They are climate scientists and chemists, medical doctors, agricultural specialists and advanced students. They and countless other scientists were essential to strong communities in nations such as Syria, Yemen, Libya, Afghanistan and Iraq – until they were turned into refugees by lethal conflicts at home.
From 13-17 March, TWAS and its partners are convening an international workshop to explore issues related to refugee scientists. The invitation-only meeting will feature several refugee scientists, along with policymakers and the leaders of scientific and refugee-support organisations.
The workshop is among the first ever to assemble leaders from North and South to discuss the adversities faced by refugee scientists and what can be done to assist them. It is co-organised by Istituto Nazionale di Oceanografia e di Geofisica Sperimentale (OGS), based in Trieste, Italy, and Euro-Mediterranean University (EMUNI), based in Piran, Slovenia.
"This is an issue of very high importance, both in the Middle East-North African region and in Europe," said Mohamed Hassan, the interim executive director of TWAS. "For more than three decades, our Academy has worked to build scientific strength in the developing world. Today, it is important that we help to bring North and South together to assess how to best support these scientists and their work."
OGS President Maria Cristina Pedicchio said it is "extremely important" to help refugee researchers find appropriate work. “We believe that their skills and experience should not be lost and we strongly encourage them to struggle and overcome all obstacles and to preserve their scientific knowledge, both for their careers and for the benefit of their new home countries," she said. "It is also important to raise public awareness on the plight of refugee scientists and create all necessary conditions to support their integration."
EMUNI President Abdelhamid El-Zoheiry added: “In today’s interconnected and dynamic world, diplomacy is not exclusively practiced by the conventional state actors. We should regard science diplomacy as a tool for foreign policy, as an instrument to advance the scientific research and as a platform for inter-cultural dialogue and tolerance.”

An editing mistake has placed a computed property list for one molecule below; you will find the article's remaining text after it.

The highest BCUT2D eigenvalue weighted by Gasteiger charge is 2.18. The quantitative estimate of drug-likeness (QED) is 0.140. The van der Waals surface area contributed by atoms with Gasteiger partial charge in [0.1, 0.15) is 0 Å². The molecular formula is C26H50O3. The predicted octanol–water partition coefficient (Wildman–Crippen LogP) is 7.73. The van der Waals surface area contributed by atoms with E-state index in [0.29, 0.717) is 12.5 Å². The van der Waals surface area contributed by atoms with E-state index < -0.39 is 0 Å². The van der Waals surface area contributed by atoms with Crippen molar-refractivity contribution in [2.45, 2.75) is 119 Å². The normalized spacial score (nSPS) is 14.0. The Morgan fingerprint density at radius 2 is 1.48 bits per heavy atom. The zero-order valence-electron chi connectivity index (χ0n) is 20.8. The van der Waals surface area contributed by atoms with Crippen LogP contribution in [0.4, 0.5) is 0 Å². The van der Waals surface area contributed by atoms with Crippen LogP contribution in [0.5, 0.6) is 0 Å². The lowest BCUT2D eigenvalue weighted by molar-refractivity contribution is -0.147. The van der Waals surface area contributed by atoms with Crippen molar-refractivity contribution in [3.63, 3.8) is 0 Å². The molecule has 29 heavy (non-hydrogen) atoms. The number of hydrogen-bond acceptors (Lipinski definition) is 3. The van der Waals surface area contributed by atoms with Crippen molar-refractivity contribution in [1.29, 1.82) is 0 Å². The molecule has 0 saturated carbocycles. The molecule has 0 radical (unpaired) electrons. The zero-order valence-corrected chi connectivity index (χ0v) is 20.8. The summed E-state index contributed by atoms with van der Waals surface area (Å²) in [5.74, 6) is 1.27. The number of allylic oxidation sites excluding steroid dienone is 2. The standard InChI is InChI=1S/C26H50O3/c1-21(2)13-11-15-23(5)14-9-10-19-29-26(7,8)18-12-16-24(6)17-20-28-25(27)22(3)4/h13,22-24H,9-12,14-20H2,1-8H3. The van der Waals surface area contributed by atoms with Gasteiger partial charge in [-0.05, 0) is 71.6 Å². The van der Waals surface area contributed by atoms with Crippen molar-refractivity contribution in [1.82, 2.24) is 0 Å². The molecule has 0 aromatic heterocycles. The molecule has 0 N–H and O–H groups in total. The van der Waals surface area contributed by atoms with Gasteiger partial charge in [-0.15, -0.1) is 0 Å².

The workshop is being held at the Abdus Salam International Centre for Theoretical Physics in Trieste. It will also feature high-ranking representatives of UNESCO, the Italian Ministry of Foreign Affairs and International Cooperation, and the Municipality of Trieste. The Swedish International Development Cooperation Agency (Sida) has provided key support for the event.
Since the early part of this century, and especially in the past five years, millions of refugees have fled from instability and war in Afghanistan, Iraq, Libya, Yemen and other areas of the Southern Mediterranean/Arab region. In Syria alone, a savage civil conflict has displaced some 11 million people; more than a million have requested asylum in Europe.
Exactly how many scientists and engineers have fled conflicts in the Middle East and North Africa is not known. While hundreds are estimated to have resettled in European countries, others have traveled as far as Malaysia, South Africa and Canada to rebuild their lives. Others are essentially stuck in makeshift camps and communities that have developed in Jordan, Lebanon and Turkey.
Sahil is one who arrived in Europe after a perilous journey from Afghanistan. Even now, though, he will speak only on the condition of anonymity because his family remains at home. He has a master's degree in finance, and he formerly administered an agricultural programme that received funding from developed countries.
Extremists often targeted people who worked with partners from the North: He lost a family member and friends to violence, and then survived an attempt on his own life. That's when he decided that he had to leave, joining thousands of others on the road to an uncertain future.
"There are scientists and professionals among those refugees," Sahil says. "These professionals are like grown-up trees with fruits and they could contribute a lot to their new countries. By giving them recognition, this meeting could alter the negative perception that some people have about refugees."
Like him, many of these scientists and students in science-related fields were important to the strength of their countries – in medical care, for example, and in research ranging from food and energy production to environmental protection and computer programming. Many expect to return home someday and to have a role in rebuilding their countries, but they must have a way to keep their knowledge and skills up to date and build their professional networks.
The workshop will look at range of issues, including: existing scientific institutions and programmes that support refugee scientists; national policies affecting refugee scientists; and the experiences of refugee scientists who have returned to their home countries. The workshop will also assess areas of research that could be pursued to improve understanding of the refugee scientist phenomenon.
At the close of the workshop, participants are expected to release a formal statement of recommendations.
Edward W. Lempinen